2.  Nursing moms and babes bond better.

Babies bond when they feel nourished and loved and attended to.  If a mom is more comfortable using a bottle, she’ll bond better that way.  For others, nursing is a very intimate, pleasant bonding ritual.  If so, by all means keep it up!   While we are on the bonding topic, I’ve got general anxiety over all the arguments for natural parenting that seem to exclude dad from the picture.  If dad wants to give a bottle in order to bond and be part of things, that’s probably setting a good precedent for his involvement down the line, isn’t it?

3.  Women who are shy about revealing their bodies should get over it.

That’s a lot of pressure to put on mom.   Let’s start with making the rest of the world get over it first, so she doesn’t feel the need to be ashamed in the first instance.  A mom who prefers to nurse in private should not be sentenced to house arrest for the first X months of her baby’s life, either.

4.  You can always pump.

Tell that to the exhausted bleeding mom with her electric pump plugged into the lighter in her car because there is no private space in her cubicle or work bathroom, much less a policy that allows her the five 20-minute breaks a day full-time pumping takes.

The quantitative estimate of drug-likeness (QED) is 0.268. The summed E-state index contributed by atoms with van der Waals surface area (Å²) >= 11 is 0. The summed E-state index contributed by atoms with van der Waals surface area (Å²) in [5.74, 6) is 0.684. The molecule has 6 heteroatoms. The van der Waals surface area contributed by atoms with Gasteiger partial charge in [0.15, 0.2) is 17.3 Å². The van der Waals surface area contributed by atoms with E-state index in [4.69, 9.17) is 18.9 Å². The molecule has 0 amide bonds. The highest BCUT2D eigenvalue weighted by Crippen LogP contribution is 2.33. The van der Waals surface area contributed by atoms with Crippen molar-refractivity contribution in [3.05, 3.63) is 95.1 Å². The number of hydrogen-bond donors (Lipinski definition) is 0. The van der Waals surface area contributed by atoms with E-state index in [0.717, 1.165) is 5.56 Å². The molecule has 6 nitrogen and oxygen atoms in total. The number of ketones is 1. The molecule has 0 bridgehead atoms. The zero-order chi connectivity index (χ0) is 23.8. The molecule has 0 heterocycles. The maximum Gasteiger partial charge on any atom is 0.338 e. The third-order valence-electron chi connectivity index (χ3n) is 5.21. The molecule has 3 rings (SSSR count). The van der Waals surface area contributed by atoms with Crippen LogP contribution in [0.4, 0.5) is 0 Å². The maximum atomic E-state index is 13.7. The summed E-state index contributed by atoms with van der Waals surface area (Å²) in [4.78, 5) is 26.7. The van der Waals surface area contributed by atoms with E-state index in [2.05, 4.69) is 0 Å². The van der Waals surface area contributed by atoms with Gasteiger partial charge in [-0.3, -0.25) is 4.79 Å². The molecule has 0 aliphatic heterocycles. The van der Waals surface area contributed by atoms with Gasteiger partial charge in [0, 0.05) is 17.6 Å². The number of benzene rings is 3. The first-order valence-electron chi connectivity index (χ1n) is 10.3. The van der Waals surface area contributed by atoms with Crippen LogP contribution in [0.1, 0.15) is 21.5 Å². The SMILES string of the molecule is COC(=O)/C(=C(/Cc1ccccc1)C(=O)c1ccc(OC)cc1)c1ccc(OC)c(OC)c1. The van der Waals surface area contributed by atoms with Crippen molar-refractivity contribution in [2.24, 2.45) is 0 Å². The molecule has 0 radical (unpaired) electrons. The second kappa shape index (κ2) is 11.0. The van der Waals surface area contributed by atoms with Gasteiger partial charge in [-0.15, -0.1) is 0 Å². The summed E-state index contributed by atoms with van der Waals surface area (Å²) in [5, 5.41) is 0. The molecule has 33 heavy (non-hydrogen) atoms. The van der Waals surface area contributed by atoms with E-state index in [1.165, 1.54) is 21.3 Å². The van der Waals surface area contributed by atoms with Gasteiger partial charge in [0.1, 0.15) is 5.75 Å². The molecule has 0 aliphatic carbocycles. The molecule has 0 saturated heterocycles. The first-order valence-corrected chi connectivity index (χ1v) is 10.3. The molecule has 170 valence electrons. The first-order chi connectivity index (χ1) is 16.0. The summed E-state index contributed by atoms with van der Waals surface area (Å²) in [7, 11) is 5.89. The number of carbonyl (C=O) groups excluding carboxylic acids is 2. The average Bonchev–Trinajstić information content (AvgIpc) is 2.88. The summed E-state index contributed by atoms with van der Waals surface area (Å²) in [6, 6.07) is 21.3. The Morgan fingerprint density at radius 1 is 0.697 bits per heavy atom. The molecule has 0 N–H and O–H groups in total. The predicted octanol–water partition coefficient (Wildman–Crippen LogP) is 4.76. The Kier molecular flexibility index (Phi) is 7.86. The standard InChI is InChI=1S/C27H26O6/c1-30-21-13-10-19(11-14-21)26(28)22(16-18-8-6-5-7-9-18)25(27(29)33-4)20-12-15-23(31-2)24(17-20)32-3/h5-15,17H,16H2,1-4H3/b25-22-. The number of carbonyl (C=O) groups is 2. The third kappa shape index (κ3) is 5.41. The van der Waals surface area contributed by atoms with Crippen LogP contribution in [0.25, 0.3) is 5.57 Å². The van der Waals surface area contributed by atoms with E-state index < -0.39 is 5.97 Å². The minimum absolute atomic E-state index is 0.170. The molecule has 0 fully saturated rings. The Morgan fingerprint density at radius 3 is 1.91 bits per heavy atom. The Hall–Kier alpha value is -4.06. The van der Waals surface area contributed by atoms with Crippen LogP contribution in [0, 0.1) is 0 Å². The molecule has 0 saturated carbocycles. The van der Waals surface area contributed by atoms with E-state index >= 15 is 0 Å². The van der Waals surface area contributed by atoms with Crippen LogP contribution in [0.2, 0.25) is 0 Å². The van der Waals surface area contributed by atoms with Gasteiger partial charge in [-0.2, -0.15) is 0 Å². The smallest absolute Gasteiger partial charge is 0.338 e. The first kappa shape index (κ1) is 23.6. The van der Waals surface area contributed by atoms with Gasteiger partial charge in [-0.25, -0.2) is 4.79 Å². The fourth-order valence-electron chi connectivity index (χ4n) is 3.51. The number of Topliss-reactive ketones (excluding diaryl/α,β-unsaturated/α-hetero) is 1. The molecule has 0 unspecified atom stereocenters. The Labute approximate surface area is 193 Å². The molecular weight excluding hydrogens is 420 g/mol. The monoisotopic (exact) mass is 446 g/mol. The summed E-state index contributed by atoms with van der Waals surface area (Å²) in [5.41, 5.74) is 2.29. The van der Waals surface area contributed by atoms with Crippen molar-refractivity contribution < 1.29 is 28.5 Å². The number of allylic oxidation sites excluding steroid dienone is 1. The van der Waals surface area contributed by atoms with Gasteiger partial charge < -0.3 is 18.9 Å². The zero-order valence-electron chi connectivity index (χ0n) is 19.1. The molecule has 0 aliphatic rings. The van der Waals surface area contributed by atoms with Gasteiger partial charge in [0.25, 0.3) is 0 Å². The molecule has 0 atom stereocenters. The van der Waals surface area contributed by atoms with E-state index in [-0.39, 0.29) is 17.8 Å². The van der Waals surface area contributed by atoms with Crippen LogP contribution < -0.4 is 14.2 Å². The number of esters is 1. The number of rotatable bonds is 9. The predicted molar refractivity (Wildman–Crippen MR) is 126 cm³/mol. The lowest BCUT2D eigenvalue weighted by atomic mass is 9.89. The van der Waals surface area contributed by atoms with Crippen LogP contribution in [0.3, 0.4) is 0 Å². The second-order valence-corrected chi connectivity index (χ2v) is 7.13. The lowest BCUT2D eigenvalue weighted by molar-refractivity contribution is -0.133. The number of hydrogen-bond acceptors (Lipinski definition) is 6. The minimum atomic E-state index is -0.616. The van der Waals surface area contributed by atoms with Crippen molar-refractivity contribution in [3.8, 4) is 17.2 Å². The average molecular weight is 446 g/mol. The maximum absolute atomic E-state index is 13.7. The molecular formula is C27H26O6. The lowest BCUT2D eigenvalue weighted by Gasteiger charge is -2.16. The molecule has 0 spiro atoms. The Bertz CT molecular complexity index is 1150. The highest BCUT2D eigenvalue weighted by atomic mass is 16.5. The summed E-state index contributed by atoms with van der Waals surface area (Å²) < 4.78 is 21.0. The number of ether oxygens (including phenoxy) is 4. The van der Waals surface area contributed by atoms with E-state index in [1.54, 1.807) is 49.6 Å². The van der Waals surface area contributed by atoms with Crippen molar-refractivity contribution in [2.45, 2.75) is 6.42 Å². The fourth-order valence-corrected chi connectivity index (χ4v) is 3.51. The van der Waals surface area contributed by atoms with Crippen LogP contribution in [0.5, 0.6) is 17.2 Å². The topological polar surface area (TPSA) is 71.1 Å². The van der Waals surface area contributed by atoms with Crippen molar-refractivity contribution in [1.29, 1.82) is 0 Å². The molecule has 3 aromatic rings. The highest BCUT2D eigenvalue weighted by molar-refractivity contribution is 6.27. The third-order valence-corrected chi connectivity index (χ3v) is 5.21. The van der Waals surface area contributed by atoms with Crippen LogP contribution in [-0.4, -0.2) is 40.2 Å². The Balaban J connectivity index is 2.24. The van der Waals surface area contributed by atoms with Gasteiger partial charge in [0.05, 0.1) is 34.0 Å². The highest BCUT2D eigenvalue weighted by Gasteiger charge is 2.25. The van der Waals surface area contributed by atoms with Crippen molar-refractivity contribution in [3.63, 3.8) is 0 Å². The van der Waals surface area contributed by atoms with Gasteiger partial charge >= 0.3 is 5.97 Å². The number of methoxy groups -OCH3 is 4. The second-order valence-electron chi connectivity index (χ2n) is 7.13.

5.  If you are bottle-feeding you probably gave up.

Well that’s a lot of assuming, isn’t it?  Nursing can be very difficult for any number of reasons.

6.  Formula is just a giant, money-making industry.

Indeed.    And, yes, the practice of sneaking free bottles into the take-home bags for exhausted moms is a little skeevy.  Fight it through information campaigns.

Nursing is uncomfortable, gross and lewd.

Ok, very, very, very few women fall wholly into this camp, but we said we would look at extremes.  There do seem to be a number of women who understand that nursing is good for babies, and good for other mommies, but just aren’t comfortable themselves breastfeeding.

1.  The bottle is just so easy!

Perhaps (mileage varies on that one).  It is also expensive as all get-out.

2.  My baby doesn’t like it.

Well, babies do not like to be hungry, that’s for sure.   So until you and junior have the hang of the whole nursing thing (comes quicker to some than others) it might seem like you are getting resistance.  It’s so, so easy these days to get a lactation consultant that if this is really your strongest argument, it may be worth trying some more strategies for nursing.    It’s such an individual thing.   Boppy-lovers, boppy-haters.  Pillows, “My Brest Friends” (love the product, hate the name) — everybody has their own favorite ways to go about nursing.